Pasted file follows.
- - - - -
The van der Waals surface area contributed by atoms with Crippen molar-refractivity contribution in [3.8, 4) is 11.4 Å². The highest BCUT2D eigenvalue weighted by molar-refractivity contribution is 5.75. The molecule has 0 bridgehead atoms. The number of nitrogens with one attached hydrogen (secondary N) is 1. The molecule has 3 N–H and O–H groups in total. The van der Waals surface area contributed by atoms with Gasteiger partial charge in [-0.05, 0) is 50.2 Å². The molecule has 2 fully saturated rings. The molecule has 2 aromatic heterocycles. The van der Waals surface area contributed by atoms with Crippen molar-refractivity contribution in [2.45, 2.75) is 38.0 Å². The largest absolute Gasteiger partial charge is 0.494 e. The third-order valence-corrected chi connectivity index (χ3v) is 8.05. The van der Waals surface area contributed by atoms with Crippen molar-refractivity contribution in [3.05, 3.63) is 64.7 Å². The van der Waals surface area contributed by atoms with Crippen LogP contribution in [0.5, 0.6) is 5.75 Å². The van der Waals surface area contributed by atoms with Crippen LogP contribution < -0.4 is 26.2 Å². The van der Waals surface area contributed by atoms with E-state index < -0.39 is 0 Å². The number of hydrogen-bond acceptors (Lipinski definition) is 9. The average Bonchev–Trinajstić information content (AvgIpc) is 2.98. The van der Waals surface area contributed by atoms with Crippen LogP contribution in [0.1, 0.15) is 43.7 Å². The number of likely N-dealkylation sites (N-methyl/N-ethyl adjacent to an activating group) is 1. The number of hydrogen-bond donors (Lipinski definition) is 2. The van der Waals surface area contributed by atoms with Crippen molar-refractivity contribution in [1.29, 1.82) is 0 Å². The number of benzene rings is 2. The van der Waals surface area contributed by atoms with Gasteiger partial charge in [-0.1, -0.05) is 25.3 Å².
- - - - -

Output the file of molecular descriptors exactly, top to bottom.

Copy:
The van der Waals surface area contributed by atoms with Crippen molar-refractivity contribution in [3.8, 4) is 11.4 Å². The highest BCUT2D eigenvalue weighted by molar-refractivity contribution is 5.75. The molecule has 0 bridgehead atoms. The number of nitrogens with one attached hydrogen (secondary N) is 1. The molecule has 3 N–H and O–H groups in total. The van der Waals surface area contributed by atoms with Gasteiger partial charge in [-0.05, 0) is 50.2 Å². The molecule has 2 fully saturated rings. The molecule has 2 aromatic heterocycles. The van der Waals surface area contributed by atoms with Crippen molar-refractivity contribution in [2.45, 2.75) is 38.0 Å². The largest absolute Gasteiger partial charge is 0.494 e. The third-order valence-corrected chi connectivity index (χ3v) is 8.05. The van der Waals surface area contributed by atoms with Crippen molar-refractivity contribution in [3.05, 3.63) is 64.7 Å². The van der Waals surface area contributed by atoms with Crippen LogP contribution in [0.5, 0.6) is 5.75 Å². The van der Waals surface area contributed by atoms with Crippen LogP contribution < -0.4 is 26.2 Å². The van der Waals surface area contributed by atoms with E-state index < -0.39 is 0 Å². The number of hydrogen-bond acceptors (Lipinski definition) is 9. The average Bonchev–Trinajstić information content (AvgIpc) is 2.98. The van der Waals surface area contributed by atoms with Crippen LogP contribution in [0.1, 0.15) is 43.7 Å². The number of likely N-dealkylation sites (N-methyl/N-ethyl adjacent to an activating group) is 1. The number of hydrogen-bond donors (Lipinski definition) is 2. The van der Waals surface area contributed by atoms with Crippen molar-refractivity contribution in [1.29, 1.82) is 0 Å². The number of benzene rings is 2. The van der Waals surface area contributed by atoms with Gasteiger partial charge in [-0.1, -0.05) is 25.3 Å².